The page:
I felt like King Lear on the blasted heath today, for the wind, that blows away the autumn and brings us the winter, is crashing down from off the moor, in a rush of tightly-packed isobars.
Walking away from home the dominant view is of Pule Hill; coming back, the dominant feature is Deer Hill. They are glimpsed between rain squalls, and in those sudden moments of calm – empty holes in the wind.
This has been the week when the colour has been emptied from the world. The deep red beech leaves have been stripped from the beeches, leaving bare cathedral columns of grey, and the thinnest of branches. There is a huge pollarded birch, one tree become four, its slashed papery bark grey and dirty.
The sedge is whispering. The river is full. This is now the season of the river. We watch its level carefully, knowing that today’s rain on the high moor will be tomorrow’s flood down the valley.
Alder bushes huddle with their feet in water. Round here they were called ‘Owlers’, and the word lives on in the guise of farm names and lonely patches of hill and moor: Green Owlers, Far Owlers, Green Owlers Hill, Owlers Clough . . . They are one of the trees that tolerate watery conditions, and, higher up, a tree of any kind is remarkable, in the true sense of the word. They would be remarked upon. The original piling foundations of Venice were alder trees, chosen for their resilience in water.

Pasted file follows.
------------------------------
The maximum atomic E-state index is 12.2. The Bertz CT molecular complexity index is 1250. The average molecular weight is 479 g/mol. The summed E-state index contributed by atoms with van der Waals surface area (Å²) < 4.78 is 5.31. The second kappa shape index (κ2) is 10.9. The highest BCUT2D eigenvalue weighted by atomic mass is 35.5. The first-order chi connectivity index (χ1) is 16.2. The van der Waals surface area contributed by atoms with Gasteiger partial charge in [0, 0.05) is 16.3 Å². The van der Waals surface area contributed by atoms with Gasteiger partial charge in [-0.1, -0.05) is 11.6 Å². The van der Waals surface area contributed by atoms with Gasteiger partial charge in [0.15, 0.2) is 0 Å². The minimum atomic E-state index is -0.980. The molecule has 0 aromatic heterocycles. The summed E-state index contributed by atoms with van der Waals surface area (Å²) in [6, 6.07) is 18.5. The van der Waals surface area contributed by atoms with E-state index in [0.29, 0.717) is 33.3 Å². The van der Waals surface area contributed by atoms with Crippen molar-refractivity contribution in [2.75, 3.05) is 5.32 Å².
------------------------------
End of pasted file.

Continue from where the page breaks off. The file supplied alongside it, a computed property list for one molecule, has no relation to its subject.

Their seeds float, and are spread along the banks of rivers by bobbing along with the water. However, no-one has explained to me how they spread upstream. The flowers are wind-pollinated, but the seeds form inside a cone structure, that opens eventyally to drop the ripe seed in the river.
Bushes create thick undergrowth called ‘Alder Carr’, and Ruby is fascinated by these swampy places. If she goes in, she will have to be hosed clean at home, and she hates getting clean water on her. The dirtier, the better.
So now I keep her on the lead when we walk past alder carr, as we walk together into the winter.